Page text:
Two green microgrids operated by Duke Energy rode through a weakened Hurricane Irma with no hiccups, while customers experienced outages close by.
The first, the Mt. Sterling solar plus storage remote microgrid, serves a communications tower located on National Park Service property in the Great Smoky Mountains on Mt. Sterling, Haywood County, North Carolina.
Duke’s first microgrid that is a regulated asset, the Mt. Sterling microgrid ran smoothly when weakened Irma hit the region and tens of thousands of customers in nearby upstate South Carolina and western North Carolina experienced outages, said Randy Wheeless, Duke Energy spokesman.
“We had a lot of customer outages as weakened Irma ran through, but it was just another day at the office with Mt. Sterling,” he said.
Recent tests of the solar plus storage project showed that the project is running smoothly, said Jon Landy, Duke’s business development manager. The microgrid, which includes 10 kW of solar and 95 kWh of battery storage, is now the primary source of power for the communications tower at the National Park Service, said Landy. It replaced a 12.47 –kV grid-connected distribution feeder and operates independently of the grid.
The second green microgrid that sailed through a downgraded Irma was the McAlpine microgrid test site in Charlotte, N.C. It’s a fire station connected to a substation with a 50-kW solar array and 500-kW lithium-ion battery.
While the project is not a remote microgrid, like the Mt. Sterling project, it can be operated to provide grid benefits when tied to the grid and during outages can operate independently, said Wheeless.
“We’ve had a handful of outages that affected the fire station, and the microgrid kicked in. For all those firemen knew, there were no outages,” he said. This last happened when Hurricane Irma, weakened by the time it reached Duke Energy territory, hit Charlotte, he said.
“We’ve found that in Charlotte with the fire station, the green microgrid is viable, and at Mt. Sterling that viability is carried into a regulated asset,” he said.
Duke chose to use a zinc air battery from Fluidic Energy in the Mt. Sterling microgrid, said Landy.
“We chose that because of the energy capabilities. It can store and dispatch large amounts of energy as opposed to lithium ion and doesn’t have thermal runaway components like lithium ion. There are fewer chances to combust or catch on fire. This is an enhanced safety component that was critical for the location.” Because it’s hard to reach the location, the company wanted to make sure safety was a priority.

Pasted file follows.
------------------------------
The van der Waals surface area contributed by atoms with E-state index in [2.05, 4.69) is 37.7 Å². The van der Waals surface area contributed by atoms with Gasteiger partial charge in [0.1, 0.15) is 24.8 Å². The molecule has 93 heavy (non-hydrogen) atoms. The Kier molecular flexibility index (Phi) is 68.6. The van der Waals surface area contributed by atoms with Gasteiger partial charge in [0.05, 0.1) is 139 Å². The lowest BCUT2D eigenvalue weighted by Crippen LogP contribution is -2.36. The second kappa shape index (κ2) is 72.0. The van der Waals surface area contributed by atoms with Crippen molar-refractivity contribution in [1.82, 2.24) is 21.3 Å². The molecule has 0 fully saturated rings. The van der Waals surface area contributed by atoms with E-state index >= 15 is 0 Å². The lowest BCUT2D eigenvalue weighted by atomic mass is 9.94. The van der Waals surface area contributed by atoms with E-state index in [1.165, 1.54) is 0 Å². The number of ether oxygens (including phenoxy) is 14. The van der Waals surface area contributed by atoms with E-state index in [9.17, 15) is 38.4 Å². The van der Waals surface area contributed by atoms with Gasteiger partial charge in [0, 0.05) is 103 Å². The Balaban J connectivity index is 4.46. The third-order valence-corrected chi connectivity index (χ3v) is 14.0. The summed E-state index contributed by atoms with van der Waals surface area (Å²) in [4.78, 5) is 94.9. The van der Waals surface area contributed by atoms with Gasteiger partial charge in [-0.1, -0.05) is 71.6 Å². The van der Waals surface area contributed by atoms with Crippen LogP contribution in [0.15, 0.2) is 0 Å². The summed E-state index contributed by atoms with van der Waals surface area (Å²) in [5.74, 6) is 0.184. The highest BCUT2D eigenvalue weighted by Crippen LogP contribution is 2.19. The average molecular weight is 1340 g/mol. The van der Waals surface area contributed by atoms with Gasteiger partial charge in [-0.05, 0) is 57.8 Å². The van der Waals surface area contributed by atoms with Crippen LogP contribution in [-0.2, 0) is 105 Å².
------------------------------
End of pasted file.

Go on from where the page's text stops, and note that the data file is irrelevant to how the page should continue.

Duke Energy has another zinc air battery from Fluidic Energy that the company is studying as part of a research and development project in an internal test bed, Landy said.
“It was helpful to test that battery before we deployed one in Mt. Sterling,” Landy said.
In addition to finding that the Mt. Sterling microgrid can withstand a mild hurricane, Duke learned about the benefits of engaging and partnering with its microgrid customers, said Landy.
Learn more about Duke’s microgrids at a special hurricane panel discussion during Microgrid 2017 in November.
“What was critical was our engagement with the customer, (the National Park Service). I don’t see this getting done as thoroughly and successfully without their engagement,” he said. The Park Service conducted the environmental due diligence and wanted to make sure the environmental impacts of the project were minimal, he said.
“The Park Service had a huge hand in the design of our project so it has the least amount of impact on the visitors who come to the park and trek the Appalachian Trail,” Landy said.
Duke is confident that the microgrid alone meets the needs of the National Park Service because the battery is large enough to provide electricity for a few days without solar energy.
With these two green microgrids, Duke hopes to showcase the viability of renewable energy-plus-storage projects for the grid and for Duke customers, said Landy.
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“We’re trying to understand and scale that type of system to where it will provide value to our grid and our customers, instead of pilot projects funded by grants and R & D funds. We want to show there are actual business cases for green microgrids,” he said.
Meanwhile, Duke recently announced that it intends to deploy more than 100 MW of energy storage projects over the next five years. Some will be stand-alone batteries intended to address certain issues on the grid or provide certain customer benefits. The company has not yet identified exactly what it will do with the storage, Landy said.
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